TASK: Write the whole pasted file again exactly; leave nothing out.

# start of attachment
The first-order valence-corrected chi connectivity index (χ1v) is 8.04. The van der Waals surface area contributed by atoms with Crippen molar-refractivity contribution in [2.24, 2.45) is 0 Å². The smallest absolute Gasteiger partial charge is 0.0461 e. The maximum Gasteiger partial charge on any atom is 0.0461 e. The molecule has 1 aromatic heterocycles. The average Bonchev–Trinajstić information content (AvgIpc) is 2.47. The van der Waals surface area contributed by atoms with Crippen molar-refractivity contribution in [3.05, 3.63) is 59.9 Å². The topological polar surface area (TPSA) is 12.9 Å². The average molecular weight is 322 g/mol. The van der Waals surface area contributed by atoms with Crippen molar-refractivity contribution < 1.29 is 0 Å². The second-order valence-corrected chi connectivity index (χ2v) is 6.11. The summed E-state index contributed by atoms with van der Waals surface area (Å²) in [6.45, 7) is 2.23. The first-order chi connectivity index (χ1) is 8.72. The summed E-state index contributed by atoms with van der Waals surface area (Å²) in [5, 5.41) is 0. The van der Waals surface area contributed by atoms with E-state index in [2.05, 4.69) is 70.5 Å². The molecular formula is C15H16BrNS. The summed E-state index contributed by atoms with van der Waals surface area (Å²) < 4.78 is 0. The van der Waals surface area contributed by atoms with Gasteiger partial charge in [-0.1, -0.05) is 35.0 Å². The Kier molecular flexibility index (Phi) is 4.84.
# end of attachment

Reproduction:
The first-order valence-corrected chi connectivity index (χ1v) is 8.04. The van der Waals surface area contributed by atoms with Crippen molar-refractivity contribution in [2.24, 2.45) is 0 Å². The smallest absolute Gasteiger partial charge is 0.0461 e. The maximum Gasteiger partial charge on any atom is 0.0461 e. The molecule has 1 aromatic heterocycles. The average Bonchev–Trinajstić information content (AvgIpc) is 2.47. The van der Waals surface area contributed by atoms with Crippen molar-refractivity contribution in [3.05, 3.63) is 59.9 Å². The topological polar surface area (TPSA) is 12.9 Å². The average molecular weight is 322 g/mol. The van der Waals surface area contributed by atoms with Crippen molar-refractivity contribution < 1.29 is 0 Å². The second-order valence-corrected chi connectivity index (χ2v) is 6.11. The summed E-state index contributed by atoms with van der Waals surface area (Å²) in [6.45, 7) is 2.23. The first-order chi connectivity index (χ1) is 8.72. The summed E-state index contributed by atoms with van der Waals surface area (Å²) in [5, 5.41) is 0. The van der Waals surface area contributed by atoms with E-state index in [2.05, 4.69) is 70.5 Å². The molecular formula is C15H16BrNS. The summed E-state index contributed by atoms with van der Waals surface area (Å²) < 4.78 is 0. The van der Waals surface area contributed by atoms with Gasteiger partial charge in [-0.1, -0.05) is 35.0 Å². The Kier molecular flexibility index (Phi) is 4.84.